• FIG. 5 is a block diagram illustrating physical components (i.e., hardware) of a computing device 500 with which embodiments of the invention may be practiced. The computing device components described below may be suitable for the computing devices described above. In a basic configuration, the computing device 500 may include at least one processing unit 502 and a system memory 504. Depending on the configuration and type of computing device, the system memory 504 may comprise, but is not limited to, volatile storage (e.g., random access memory), non-volatile storage (e.g., read-only memory), flash memory, or any combination of such memories. The system memory 504 may include an operating system 505 and one or more program modules 506 suitable for running software applications 520 such as the fixed format detection and flow format reconstruction engine 120 and the table of contents detection and reconstruction engine 122, the document processor 112, the parser 110, the document converter 102, and the serializer 114. The operating system 505, for example, may be suitable for controlling the operation of the computing device 500. Furthermore, embodiments of the invention may be practiced in conjunction with a graphics library, other operating systems, or any other application program and is not limited to any particular application or system. This basic configuration is illustrated in FIG. 5 by those components within a dashed line 508. The computing device 500 may have additional features or functionality. For example, the computing device 500 may also include additional data storage devices (removable and/or non-removable) such as, for example, magnetic disks, optical disks, or tape. Such additional storage is illustrated in FIG. 5 by a removable storage device 509 and a non-removable storage device 510.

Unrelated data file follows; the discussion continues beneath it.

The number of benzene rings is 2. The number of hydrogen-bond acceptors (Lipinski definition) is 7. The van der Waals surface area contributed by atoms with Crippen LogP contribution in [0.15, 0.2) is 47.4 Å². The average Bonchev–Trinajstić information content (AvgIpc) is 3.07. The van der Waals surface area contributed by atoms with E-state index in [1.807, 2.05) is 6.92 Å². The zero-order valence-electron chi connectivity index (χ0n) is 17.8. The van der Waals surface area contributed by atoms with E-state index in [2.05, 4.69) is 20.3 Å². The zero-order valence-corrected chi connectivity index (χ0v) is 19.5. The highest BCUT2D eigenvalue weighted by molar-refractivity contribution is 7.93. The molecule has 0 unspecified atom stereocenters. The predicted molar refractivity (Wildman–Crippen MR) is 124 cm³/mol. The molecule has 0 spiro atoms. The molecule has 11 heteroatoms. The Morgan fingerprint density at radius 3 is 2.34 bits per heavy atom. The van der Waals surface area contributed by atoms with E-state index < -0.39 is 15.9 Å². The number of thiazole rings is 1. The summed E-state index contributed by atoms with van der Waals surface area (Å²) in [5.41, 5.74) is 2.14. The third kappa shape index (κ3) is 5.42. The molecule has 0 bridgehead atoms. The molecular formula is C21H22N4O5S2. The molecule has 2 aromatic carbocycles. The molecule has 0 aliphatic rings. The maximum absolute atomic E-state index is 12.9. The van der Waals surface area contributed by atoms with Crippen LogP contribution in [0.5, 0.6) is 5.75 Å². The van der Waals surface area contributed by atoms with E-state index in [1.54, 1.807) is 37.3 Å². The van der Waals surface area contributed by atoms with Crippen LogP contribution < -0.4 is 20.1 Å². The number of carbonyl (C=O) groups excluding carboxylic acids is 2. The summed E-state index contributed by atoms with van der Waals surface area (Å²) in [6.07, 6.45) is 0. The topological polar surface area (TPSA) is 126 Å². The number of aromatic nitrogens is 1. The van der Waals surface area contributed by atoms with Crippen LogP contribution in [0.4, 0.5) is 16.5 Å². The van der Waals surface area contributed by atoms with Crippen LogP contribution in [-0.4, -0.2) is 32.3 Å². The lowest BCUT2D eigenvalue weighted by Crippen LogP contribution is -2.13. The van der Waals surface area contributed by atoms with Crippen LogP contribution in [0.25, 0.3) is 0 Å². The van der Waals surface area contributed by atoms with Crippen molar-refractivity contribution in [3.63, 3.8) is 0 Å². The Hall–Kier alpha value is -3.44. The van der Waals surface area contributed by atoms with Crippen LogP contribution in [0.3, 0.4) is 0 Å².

• As stated above, a number of program modules and data files may be stored in the system memory 504. While executing on the processing unit 502, the program modules 506 (e.g., the fixed format detection and flow format reconstruction engine 120, the table of contents detection and reconstruction engine 122, the parser 110, the document processor 112, and the serializer 114) may perform processes including, but not limited to, one or more of the stages of the method 400 illustrated in FIG. 4. Other program modules that may be used in accordance with embodiments of the present invention may include electronic mail and contacts applications, word processing applications, spreadsheet applications, database applications, slide presentation applications, drawing or computer-aided application programs, etc.